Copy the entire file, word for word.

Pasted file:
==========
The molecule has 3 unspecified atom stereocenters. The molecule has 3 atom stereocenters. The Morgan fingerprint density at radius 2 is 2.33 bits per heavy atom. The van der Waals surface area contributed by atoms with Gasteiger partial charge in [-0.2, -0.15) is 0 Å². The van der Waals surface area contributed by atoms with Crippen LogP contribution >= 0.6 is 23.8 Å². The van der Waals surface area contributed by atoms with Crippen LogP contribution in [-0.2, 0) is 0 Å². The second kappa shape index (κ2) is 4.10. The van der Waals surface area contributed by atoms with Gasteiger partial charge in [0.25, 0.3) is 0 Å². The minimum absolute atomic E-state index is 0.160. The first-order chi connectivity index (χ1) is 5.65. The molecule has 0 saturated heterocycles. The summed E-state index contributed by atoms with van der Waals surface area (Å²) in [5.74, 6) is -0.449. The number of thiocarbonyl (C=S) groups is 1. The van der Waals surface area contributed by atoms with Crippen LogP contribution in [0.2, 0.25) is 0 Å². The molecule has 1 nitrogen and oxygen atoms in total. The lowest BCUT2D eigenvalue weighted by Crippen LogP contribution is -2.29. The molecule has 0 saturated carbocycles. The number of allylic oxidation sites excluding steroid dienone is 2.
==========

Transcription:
The molecule has 3 unspecified atom stereocenters. The molecule has 3 atom stereocenters. The Morgan fingerprint density at radius 2 is 2.33 bits per heavy atom. The van der Waals surface area contributed by atoms with Gasteiger partial charge in [-0.2, -0.15) is 0 Å². The van der Waals surface area contributed by atoms with Crippen LogP contribution >= 0.6 is 23.8 Å². The van der Waals surface area contributed by atoms with Crippen LogP contribution in [-0.2, 0) is 0 Å². The second kappa shape index (κ2) is 4.10. The van der Waals surface area contributed by atoms with Gasteiger partial charge in [0.25, 0.3) is 0 Å². The minimum absolute atomic E-state index is 0.160. The first-order chi connectivity index (χ1) is 5.65. The molecule has 0 saturated heterocycles. The summed E-state index contributed by atoms with van der Waals surface area (Å²) in [5.74, 6) is -0.449. The number of thiocarbonyl (C=S) groups is 1. The van der Waals surface area contributed by atoms with Crippen LogP contribution in [0.2, 0.25) is 0 Å². The molecule has 1 nitrogen and oxygen atoms in total. The lowest BCUT2D eigenvalue weighted by Crippen LogP contribution is -2.29. The molecule has 0 saturated carbocycles. The number of allylic oxidation sites excluding steroid dienone is 2.